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By Chris Oddo | @TheFanChild | Saturday January 28, 2023

Djokovic and Tsitsipas

Novak Djokovic will bid for his 22nd major title on Sunday in Melbourne, while Stefanos Tsitsipas bids for his first.

Photo Source: Getty

By Chris Oddo | @TheFanChild | Saturday January 28, 2023

History beckons once again, as Novak Djokovic is poised on the precipice of his 22nd Grand Slam singles title in Melbourne, where he is slated to face surging Greek Stefanos Tsitsipas in the men’s singles final on Sunday night.

Tennis Express

Join us as we run through some of the key storylines ahead of Sunday’s tilt.

[4] Novak Djokovic v [3] Stefanos Tsitsipas
Head-to-Head: Djokovic leads 9-1

Novak Goes for History Again

To say Novak is going for history would be a ridiculous understatement. Really what Djokovic is attempting to do is rewrite history. At 35 he will bid to tie Rafael Nadal (and Steffi Graf) on on the all-time men’s singles Grand Slam titles list with 22, while winning a record tenth Australian Open title. He could also win his 10th major title since turning 30, which is a record for the men and would tie Serena Williams for the all-time singles record.

There is also the record for consecutive matches won at the Australian Open. Djokovic has broken it already by winning his semifinal with Tommy Paul. He is bidding for his 28th consecutive Australian Open win and his 41st win in succession on Australian soil.

Djokovic, who is 21-11 lifetime in Australian Open finals, is 9-0 in finals at the Australian Open. He is 88-8 lifetime in Melbourne, and we could go on and on listing the achievements and milestones he has created, both at the Australian Open and at the Grand Slams.

But let’s jump into some talk about the final itself…

Djokovic Has Owned Tsitsipas

Djokovic owns a 10-2 record against Tsitsipas, which includes a run of nine consecutive victories over the Greek and a five-set triumph over Tsitsipas in the 2021 Roland-Garros final, which saw Djokovic complete his first comeback from two sets to love down in a Slam final.

In other words, he has taken ownership of the rivalry after losing two of his first three matches to Tsitsipas. The pair have met twice at the majors, both times at Roland-Garros, and both times Djokovic won in five sets.

“I know his game pretty well,” Djokovic said of the Greek on Friday night in Melbourne. “He knows my game well. We played several times on different surfaces. We played in one Grand Slam final, on clay, though, in Roland Garros some years ago.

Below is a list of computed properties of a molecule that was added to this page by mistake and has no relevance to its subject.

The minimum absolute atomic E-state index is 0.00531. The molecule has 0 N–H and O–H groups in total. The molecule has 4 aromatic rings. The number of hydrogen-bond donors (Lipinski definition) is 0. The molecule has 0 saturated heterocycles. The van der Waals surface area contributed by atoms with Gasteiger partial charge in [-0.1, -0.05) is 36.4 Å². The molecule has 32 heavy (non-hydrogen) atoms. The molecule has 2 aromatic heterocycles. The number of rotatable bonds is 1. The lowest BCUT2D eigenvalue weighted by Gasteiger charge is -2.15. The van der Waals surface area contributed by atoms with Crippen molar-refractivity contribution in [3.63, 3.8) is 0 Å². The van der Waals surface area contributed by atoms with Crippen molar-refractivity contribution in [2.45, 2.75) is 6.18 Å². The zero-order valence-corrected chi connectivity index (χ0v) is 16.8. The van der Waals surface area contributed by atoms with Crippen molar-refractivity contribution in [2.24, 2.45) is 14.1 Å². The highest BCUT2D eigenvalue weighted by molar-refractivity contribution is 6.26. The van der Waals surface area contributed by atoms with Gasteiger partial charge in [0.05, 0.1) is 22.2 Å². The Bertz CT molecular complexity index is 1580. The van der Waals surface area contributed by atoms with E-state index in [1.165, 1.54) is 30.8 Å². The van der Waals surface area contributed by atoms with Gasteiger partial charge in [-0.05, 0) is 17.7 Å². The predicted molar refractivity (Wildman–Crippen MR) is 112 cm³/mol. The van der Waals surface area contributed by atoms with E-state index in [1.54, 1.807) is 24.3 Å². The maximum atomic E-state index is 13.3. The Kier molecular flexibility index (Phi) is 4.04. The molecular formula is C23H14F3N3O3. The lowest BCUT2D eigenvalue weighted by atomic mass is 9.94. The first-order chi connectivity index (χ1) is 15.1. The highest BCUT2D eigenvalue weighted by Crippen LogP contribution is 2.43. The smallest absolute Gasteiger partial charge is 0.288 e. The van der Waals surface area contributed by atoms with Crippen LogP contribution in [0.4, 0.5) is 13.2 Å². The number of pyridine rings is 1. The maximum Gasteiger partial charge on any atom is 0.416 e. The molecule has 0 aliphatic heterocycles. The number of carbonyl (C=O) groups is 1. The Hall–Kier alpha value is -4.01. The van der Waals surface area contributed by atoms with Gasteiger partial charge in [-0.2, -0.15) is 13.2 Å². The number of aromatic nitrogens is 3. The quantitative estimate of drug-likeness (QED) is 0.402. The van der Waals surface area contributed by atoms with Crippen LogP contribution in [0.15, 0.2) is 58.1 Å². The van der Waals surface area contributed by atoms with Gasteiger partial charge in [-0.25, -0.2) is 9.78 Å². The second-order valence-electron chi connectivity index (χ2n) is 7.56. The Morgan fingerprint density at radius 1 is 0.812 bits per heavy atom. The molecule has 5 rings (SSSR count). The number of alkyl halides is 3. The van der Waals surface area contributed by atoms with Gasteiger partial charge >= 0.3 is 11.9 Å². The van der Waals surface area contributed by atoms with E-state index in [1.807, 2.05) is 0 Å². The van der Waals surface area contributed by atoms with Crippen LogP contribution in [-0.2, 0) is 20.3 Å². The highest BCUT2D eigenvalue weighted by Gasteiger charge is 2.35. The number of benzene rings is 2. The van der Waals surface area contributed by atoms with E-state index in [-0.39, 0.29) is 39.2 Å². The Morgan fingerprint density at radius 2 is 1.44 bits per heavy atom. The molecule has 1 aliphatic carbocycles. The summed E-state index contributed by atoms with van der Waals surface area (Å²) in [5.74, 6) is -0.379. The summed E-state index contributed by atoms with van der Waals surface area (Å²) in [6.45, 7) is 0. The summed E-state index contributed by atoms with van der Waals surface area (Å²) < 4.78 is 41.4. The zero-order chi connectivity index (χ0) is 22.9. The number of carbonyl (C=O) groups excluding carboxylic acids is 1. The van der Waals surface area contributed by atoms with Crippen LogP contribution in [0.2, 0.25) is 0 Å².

“I know what's ahead of me, and I'm excited. Fortunately for me at this stage of my career, because of all the achievements, it is always basically every match or every tournament there is always something on the line, particularly when the Grand Slams are played.

“Of course, I'm privileged to be in this position, and I'm hoping for the best.”

It will take a gargantuan effort for Tsitsipas to get over the hurdle against one of the greatest to ever play the sport, but the Greek is playing perhaps as good as he ever has so if there ever was a time…

Are We Seeing Peak Tsitsipas?

Everything about Tsitsipas screams “ready to win a major” at the moment. If only there wasn’t a behemoth on the other side of the ledger, a behemoth who just happens to be overcoming his physical issues and rounding into his most menacing self as the tournament winds down to its final days.

That’s the dilemma that Tsitsipas must face at the moment. His forehand has been on fire in this tournament – he has struck over 100 winners with it – and his serve has been electric. He’s mentally on point and overcoming all the rough patches. When he was tested, as he was in the round of 16 by Jannik Sinner, and in his semifinal with Karen Khachanov, he has passed with flying colors.

But Sunday’s examination will be as tough as it gets. He’ll have to play the best match of his life to win.

Novak is Fit - the Hamstring Shouldn’t be an Issue

Djokovic’s injured left hamstring was the big story of the men’s singles draw during week one, bt the Serb has weathered every challenge and found ways to get through the week without exacerbating the injury. He has worked 24/7 on rehabbing the affected area, chosen not to practice on his off days to continue the healing process, and now looks to be very close to 100 percent fit.

He has made it through six best of five set matches to reach the final, while conserving his energy.

He’ll be ready for a fight, and ready to fight fatigue without doubting the status of the injury. He knows what he is dealing with and is perfectly ready to play this final with abandon. He's out of the injury woods...

What's at Stake?

Besides all the aforementioned Djkovic milestones, the No.1 ranking is on the line in this final. Tsitsipas could become the first Greek to ever hold the ATP's top spot and realize a life-long dream. Djokovic could get back to the top for his seventh stint, and begin his 374th week at the top. That's signficant because he is currently just four weeks behind Steffi Graf (377) for most weeks at No.1 in tennis history.

What Can Tsitsipas do to Disrupt Djokovic?

He’ll have to get his return game going. Tsitsipas has taken a step in the right direction on return of late, especially on the backhand side (which used to be a big liability), but Djokovic is by far the best all-around server that he’ll face in the tournament.

The Greek needs to put pressure on Djokovic’s serve and he will need to score more than two breaks. If he has a bad day returning, and allows Djokovic to prance through holds, the court will be tilted, the pressure of his own service games will become magnified and the match could get out of hand.

Tsitsipas’ hope is to return well, capitalize on opportunities early and often, and make this match feel more like a slog than a cruise for Djokovic.


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